A Raise For County Commissioners Is Only Fairto Taxpayers
Written by Michael Lewis on May 18, 2006
By Michael Lewis
Miami-Dade commissioners for the eighth time are asking voters to raise their pay. Let’s hope the eighth time is the charm.
Since 1957, commissioners have gotten $6,000, lowest in the state, although their responsibility is heavier than any other commission’s.
They oversee a $6.8 billion budget and a landmass larger than 65 nations’ and serve a population larger than about 100 nations’, a labor that for some of them is full-time.
That massive responsibility should, in fact, be full-time for all of them, but few can work 2,000 hours a year for $6,000. That’s $3 an hour, less than half the legal minimum wage and far less than they’d get flipping burgers. Forget for the moment that some commissioners may not be qualified to flip burgers – because you get what you pay for.
That’s the problem – we get what we pay for. While some of our commissioners are conscientious, some intelligent, some totally ethical – yes, they are! – you need more than the fingers on one hand to count the commissioners who have left in disgrace or to jail. It was the right job for them – $6,000 and all they could steal.
The fact is, for what we pay, we have a great commission. After all, how many star employees would you have at $3 an hour?
Some observers might say a bunch of clowns doesn’t deserve more than $6,000. Forget for the moment whether that’s a fair characterization. That’s not the issue. The question is not: What do present commissioners deserve? It’s: What kind of commissioners do we deserve?
The commission has put on the Sept. 5 ballot a raise to $89,000. Don’t we deserve commissioners worth at least $89,000? Shouldn’t we have $89,000 decision-makers spending $6.8 billion instead of $3-an-hour thinking? It would be a big step up.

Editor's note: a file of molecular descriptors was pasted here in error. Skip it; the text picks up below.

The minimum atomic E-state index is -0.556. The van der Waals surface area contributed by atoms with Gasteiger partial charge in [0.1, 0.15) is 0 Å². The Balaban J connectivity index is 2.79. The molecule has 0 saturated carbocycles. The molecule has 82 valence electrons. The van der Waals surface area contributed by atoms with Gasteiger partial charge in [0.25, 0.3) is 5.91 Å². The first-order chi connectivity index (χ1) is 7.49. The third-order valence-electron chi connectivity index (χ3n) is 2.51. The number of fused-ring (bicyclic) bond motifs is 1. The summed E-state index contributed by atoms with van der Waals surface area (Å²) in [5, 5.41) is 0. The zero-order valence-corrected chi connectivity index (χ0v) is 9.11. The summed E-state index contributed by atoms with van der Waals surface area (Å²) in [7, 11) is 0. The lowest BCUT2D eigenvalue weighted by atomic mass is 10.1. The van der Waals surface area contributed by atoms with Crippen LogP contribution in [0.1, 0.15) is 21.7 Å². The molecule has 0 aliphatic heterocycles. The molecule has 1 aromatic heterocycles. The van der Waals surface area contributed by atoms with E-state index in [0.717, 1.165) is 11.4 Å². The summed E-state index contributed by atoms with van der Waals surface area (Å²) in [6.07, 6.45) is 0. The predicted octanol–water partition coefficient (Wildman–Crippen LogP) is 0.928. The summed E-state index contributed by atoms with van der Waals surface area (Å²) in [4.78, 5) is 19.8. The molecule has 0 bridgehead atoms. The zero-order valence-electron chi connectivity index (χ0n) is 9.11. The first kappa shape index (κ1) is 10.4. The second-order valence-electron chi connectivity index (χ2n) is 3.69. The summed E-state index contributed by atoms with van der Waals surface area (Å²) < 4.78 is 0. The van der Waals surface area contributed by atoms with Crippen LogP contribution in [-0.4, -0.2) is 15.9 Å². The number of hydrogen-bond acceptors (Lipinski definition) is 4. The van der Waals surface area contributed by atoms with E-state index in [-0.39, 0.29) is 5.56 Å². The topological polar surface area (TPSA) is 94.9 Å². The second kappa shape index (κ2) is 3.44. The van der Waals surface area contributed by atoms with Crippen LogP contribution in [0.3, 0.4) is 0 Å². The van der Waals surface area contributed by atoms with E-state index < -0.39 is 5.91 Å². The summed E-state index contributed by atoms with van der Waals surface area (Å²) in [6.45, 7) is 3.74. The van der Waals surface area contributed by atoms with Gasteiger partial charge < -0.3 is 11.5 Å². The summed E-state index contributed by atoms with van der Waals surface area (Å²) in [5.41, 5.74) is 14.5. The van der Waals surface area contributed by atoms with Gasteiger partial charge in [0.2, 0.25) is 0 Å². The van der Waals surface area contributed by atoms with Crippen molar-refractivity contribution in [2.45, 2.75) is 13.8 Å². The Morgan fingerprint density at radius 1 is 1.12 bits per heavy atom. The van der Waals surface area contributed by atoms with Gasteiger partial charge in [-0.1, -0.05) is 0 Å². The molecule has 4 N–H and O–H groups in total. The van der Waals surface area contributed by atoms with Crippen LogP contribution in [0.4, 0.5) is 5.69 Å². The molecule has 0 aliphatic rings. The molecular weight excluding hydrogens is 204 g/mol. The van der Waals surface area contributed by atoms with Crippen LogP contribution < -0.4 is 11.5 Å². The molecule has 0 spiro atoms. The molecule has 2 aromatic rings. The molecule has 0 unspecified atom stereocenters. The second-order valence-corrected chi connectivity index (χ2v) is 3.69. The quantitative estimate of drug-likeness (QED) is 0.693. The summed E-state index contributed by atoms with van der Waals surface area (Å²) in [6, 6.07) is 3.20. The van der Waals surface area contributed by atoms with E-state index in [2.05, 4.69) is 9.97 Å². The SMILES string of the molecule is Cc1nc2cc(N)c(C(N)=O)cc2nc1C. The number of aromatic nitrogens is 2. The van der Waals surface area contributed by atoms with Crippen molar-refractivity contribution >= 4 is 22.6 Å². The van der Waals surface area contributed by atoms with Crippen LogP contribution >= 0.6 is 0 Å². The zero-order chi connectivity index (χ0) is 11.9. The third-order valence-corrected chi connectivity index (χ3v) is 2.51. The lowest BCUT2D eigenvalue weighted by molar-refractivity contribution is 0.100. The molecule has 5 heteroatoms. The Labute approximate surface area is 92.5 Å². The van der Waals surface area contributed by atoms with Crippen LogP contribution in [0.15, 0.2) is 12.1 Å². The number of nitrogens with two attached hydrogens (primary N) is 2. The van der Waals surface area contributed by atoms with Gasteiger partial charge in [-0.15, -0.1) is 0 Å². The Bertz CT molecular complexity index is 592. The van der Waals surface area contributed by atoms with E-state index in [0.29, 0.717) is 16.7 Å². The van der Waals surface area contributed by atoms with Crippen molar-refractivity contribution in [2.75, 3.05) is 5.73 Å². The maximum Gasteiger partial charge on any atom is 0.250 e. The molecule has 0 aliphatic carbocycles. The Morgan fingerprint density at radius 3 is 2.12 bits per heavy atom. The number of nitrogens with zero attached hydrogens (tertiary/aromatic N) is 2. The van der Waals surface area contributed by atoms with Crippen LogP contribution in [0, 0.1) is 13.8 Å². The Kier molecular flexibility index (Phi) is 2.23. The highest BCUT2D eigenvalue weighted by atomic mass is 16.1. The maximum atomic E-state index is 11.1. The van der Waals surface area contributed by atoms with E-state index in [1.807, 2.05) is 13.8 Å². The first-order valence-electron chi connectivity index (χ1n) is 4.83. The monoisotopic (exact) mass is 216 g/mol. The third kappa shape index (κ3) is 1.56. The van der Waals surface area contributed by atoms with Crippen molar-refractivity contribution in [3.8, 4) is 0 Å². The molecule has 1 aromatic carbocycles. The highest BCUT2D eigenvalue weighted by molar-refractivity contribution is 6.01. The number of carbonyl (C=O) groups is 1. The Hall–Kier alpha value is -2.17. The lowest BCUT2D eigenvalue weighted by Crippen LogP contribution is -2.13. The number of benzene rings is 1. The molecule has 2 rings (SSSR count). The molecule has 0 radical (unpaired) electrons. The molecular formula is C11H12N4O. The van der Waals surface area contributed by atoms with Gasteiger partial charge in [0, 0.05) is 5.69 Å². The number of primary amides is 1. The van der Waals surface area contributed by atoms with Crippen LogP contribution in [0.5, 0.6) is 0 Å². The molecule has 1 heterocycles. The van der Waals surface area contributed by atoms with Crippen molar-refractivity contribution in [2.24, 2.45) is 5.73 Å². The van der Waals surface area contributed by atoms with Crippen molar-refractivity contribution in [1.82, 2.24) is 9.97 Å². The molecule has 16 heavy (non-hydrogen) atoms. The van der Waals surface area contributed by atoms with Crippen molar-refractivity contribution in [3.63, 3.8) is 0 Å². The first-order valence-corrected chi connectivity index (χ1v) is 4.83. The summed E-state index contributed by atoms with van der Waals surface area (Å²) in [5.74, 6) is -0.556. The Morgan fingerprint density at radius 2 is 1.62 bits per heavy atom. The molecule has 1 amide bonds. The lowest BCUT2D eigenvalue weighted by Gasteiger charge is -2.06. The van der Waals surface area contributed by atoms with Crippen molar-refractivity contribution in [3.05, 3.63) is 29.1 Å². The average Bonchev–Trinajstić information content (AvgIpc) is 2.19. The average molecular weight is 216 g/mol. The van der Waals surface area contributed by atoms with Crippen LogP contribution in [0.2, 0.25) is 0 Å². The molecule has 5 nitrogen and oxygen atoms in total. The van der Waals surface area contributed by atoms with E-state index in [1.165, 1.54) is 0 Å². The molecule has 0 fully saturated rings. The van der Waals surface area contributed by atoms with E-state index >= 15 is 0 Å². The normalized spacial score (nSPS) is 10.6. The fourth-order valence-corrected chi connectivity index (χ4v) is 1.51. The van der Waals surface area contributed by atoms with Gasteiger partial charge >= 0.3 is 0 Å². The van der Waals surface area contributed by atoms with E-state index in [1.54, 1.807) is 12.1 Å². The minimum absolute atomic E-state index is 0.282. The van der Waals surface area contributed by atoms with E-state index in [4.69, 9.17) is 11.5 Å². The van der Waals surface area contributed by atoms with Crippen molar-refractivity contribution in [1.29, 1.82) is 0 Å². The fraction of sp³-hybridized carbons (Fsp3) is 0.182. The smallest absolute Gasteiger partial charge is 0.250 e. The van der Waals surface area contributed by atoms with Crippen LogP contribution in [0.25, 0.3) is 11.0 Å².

Many will object that just paying more doesn’t elect more deserving candidates. They’re right.
But with seven commissioners up for fall re-election, the promise of $89,000 instead of $6,000 might lure challengers who couldn’t afford to work for virtually nothing, broadening the potential for an upgrade. Sure, incumbents usually win, but a pool of higher-quality challengers might overcome that.
Yes, a raise has been tried seven times and seven times voters have said no. Two years ago, the Miami Herald opposed a raise, yet it almost passed. This time, that paper is backing a raise. That might be the tipping point. (Miami Today has been backing a raise for more than a decade.)
Voters should aim for not just quality candidates but persons who will serve full time. A pay raise won’t by law mandate full-time work, but if it passes, voters should ask candidates about their outside jobs.
Most people can’t serve the public full time for $6,000 unless they’re rich or plan to make a bundle under the table, as some past commissioners have. But at $89,000 plus current fringe benefits of about $40,000, we should expect commissioners to forego outside jobs. That’s fair, even if the best of them could earn far more elsewhere. We should ask some sacrifice to hold office but not a vow of poverty.
The raise would cost taxpayers $1.1 million a year. But just one better-qualified candidate who cast just one deciding vote on one key issue could save that much and more in a flash.
Fair pay, in other words, is a great investment in Miami-Dade’s future.
Low pay alone doesn’t create inefficiency. Low pay alone doesn’t weaken judgment. Low pay alone doesn’t trigger corruption. But $3 per hour paves the way for all three.
Commission Chairman Joe A. Martinez was quoted as saying of the increase, "Do we deserve it? Absolutely."
Close observers might quibble.
But that’s not the issue. It’s not about what commissioners deserve but what taxpayers deserve. We deserve more than $3-per-hour thinking or $6,000 and all you can steal.
We, the taxpayers, deserve $89,000 commissioners and full-time attention to Miami-Dade County’s affairs by commissioners who are worth what we pay them.
We’ve had $3-an-hour quality far too long. Advertisement